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More than a dozen family members and supporters showed up at the federal courthouse in downtown Minneapolis Thursday morning to support Mekfira Hussein as she appeared in court dressed in neon green jailhouse clothing. To many of them, she’s a respected leader in the local Oromo community, but to authorities she’s one of dozens of suspects in the alleged $250 million embezzlement of federal food-aid funds.
One supporter, Aisha Ali, spoke highly of Mekfira.
“She’s left an amazing legacy in our community,” Aisha said. “She’s a role model. You know, the youth look up to her, the women look up to her. She’s just—she’s just an amazing leader.”
A day after federal agents raided more than 15 properties earlier this year in the opening salvo of what is now the largest COVID relief fraud in the nation, Mekfira told Sahan Journal that her nonprofit was above board and that she welcomed scrutiny. The FBI was investigating several organizations like Mekfira’s for allegedly falsely reporting that they served meals to large numbers of low-income children in order to receive federal money that subsidized the food.
“It’s discrediting people who are actually doing their job. That is not okay,” Mekfira told Sahan Journal in an article published January 21. “People will steal from banks, but why would you steal from children?”
Mekfira’s nonprofit, Shamsia Hopes, is headquartered in Brooklyn Center, which is also home to the local FBI office.
“I am next door to the FBI headquarters,” Mekfira said at the time. “They [FBI] can always stop by and see what we’re doing. It’s not like we’re hiding.”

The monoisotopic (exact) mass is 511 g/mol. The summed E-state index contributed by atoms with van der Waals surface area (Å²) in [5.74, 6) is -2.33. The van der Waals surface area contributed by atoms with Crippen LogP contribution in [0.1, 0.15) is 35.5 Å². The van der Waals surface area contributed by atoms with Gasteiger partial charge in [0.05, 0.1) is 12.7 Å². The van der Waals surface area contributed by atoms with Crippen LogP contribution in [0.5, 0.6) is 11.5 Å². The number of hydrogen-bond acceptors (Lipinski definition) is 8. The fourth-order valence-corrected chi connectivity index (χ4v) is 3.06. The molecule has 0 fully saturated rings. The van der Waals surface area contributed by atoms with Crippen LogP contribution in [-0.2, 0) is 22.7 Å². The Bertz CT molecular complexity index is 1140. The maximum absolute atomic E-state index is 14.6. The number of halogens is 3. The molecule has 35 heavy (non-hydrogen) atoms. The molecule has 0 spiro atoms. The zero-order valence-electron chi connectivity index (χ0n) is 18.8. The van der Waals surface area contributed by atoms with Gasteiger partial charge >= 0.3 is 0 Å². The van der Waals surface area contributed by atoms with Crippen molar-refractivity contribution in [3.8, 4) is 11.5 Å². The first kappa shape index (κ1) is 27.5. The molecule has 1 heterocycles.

Prosecutors this week painted a starkly different picture of Mekfira, accusing the Shakopee woman of trying to flee the country on a one-way ticket to Ethiopia. She was booked into a local county jail on Tuesday–the same day her flight was scheduled to take off from Minneapolis-St. Paul International Airport at 6:32 p.m. It was also the same day U.S. Attorney Andrew Luger announced charges against 47 other defendants in the food-aid investigation.
Luger’s office unsealed bribery charges against Mekfira late Tuesday, making her the case’s 48th defendant.
According to the charges: Mekfira is accused of paying more than $80,000 in kickbacks to Abdikerm Eidleh, a Feeding Our Future employee, for enrolling Shamsia Hopes in the federal food-aid program. Mekfira’s nonprofit contracted with Feeding Our Future as a food site that reported to feed children. Mekfira reported serving 5,000 meals every day seven days a week in December 2020.
Shamsia Hopes received more than $6.8 million in federal food-aid money between December 2020 and November 2021 for reportedly providing 3.4 million meals, the charges said. Prosecutors allege that Shamsia Hopes didn’t feed close to that many children.
Mekfira defended her nonprofit’s integrity in May 2021, when Sahan Journal reported on a dispute between Feeding Our Future and the Minnesota Department of Education. The dispute occurred months before the investigation into Feeding Our Future became public in January 2022.
The education department distributes the federal food-aid money to sponsor organizations, including Feeding Our Future. Those sponsors then disseminated that money further to smaller organizations like Mekfira’s nonprofit, religious institutions, and others that were supposed to feed children.
At the time, the education department wasn’t publicly making fraud accusations against Feeding Our Future. However, the department’s Assistant Commissioner Daron Korte spoke to the Pioneer Press about a “fraud risk” in the ballooning number of nonprofits in Minnesota receiving food-aid funds through the federal Child Nutrition Programs. That spring, the education department froze federal payments to some of the nonprofits, including Shamsia Hopes.
“That is a big accusation,” Mekfira told Sahan Journal then, referring to Korte’s comments. “I’m not saying everybody does 100 percent, because I can only speak for myself, but if they think someone is doing that, I think they should just call on that site, instead of just generalizing everybody.”